Photo: Quasic via flickr
If you feel as though you always have too much to do and not enough time to do it, perhaps it’s not about your workload.Instead, this is because you haven’t figured out how to sync your biological clock to obligations in life.
What does this mean?
Apparently, your internal clock has a lot to do with how productive you will be at different times in the day — and everyone’s clock is different.
Some people are early birds while others work best as night owls.
Maria Popova at Brain Pickings writes that your internal clock is actually “traced down to the genetic level, with individual ‘clock genes,’ ” which basically means, why try to fight it when it’s genetics?
You’d be a lot more productive if you try to understand this clock of yours, use it to your advantage and basically, beat your own system. Figure out when the best time it is for you to perform most efficiently at different tasks throughout the day.
“Most people organise their time around everything but the body’s natural rhythms. Workday demands, commuting, social events and kids’ schedules frequently dominate—inevitably clashing with the body’s circadian rhythms of waking and sleeping.”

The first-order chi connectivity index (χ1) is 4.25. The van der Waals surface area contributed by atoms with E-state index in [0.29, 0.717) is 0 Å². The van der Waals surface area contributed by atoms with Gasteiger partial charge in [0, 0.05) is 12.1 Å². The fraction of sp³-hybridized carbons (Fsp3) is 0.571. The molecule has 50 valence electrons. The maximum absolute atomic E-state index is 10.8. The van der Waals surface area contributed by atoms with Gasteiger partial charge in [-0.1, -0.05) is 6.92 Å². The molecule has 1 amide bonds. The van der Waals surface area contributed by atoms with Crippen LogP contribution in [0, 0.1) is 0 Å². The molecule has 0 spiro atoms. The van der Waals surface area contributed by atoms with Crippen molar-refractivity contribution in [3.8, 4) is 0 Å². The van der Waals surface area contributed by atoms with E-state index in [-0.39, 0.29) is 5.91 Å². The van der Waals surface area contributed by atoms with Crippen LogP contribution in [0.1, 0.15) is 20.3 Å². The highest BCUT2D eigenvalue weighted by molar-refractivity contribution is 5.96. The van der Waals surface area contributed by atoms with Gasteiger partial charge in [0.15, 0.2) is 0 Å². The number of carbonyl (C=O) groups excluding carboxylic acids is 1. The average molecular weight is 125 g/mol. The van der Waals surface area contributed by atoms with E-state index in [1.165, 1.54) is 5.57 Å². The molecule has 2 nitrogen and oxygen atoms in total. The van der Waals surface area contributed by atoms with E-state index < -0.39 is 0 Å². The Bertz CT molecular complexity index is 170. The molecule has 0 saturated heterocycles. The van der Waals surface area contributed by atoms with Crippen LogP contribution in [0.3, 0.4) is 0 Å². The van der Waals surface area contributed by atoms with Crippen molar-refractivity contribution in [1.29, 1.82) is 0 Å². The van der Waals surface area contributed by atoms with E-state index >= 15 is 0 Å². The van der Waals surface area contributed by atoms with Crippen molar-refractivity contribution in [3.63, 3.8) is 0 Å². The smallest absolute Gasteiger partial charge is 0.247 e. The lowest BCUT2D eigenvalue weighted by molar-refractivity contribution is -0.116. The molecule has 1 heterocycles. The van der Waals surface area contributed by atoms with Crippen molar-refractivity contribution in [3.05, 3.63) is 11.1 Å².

For example, when it comes to “doing cognitive work,” most people perform best at this in the late morning, Steve Kay, a professor of molecular and computational biology at the University of Southern California, tells Shellenbarger.
Sleepiness is also highest around 2 p.m. so this is a good time to nap if you can; distraction hits most people between noon and 4 p.m.; eye-hand coordination is most on point in the late afternoon so this is a good time to play sports that require this skill.
You should also eat during your “peak” hours so you can burn the most calories and prevent weight gain.
If you want your emails to have a higher chance of being read, send them before 6 a.m. since people are more likely to check their emails at the start of the day. Morning tweets are more enthusiastic than late night tweets “where emotions heat up just before bedtime, between 10 p.m. and 11 p.m.,” Scott Andrew Golder, a doctorate candidate at Cornell University, tells Shellenbarger.
Furthermore, if you’re working on a creative project, it’s best to brainstorm when you’re most tired since “fatigue may boost creative powers,” says Mareike Wieth, an assistant professor of psychological sciences at Albion College in Michigan.
But all of these times only apply to most people and not everyone, which means figuring out how your clock ticks will help you reach your highest productivity potential.
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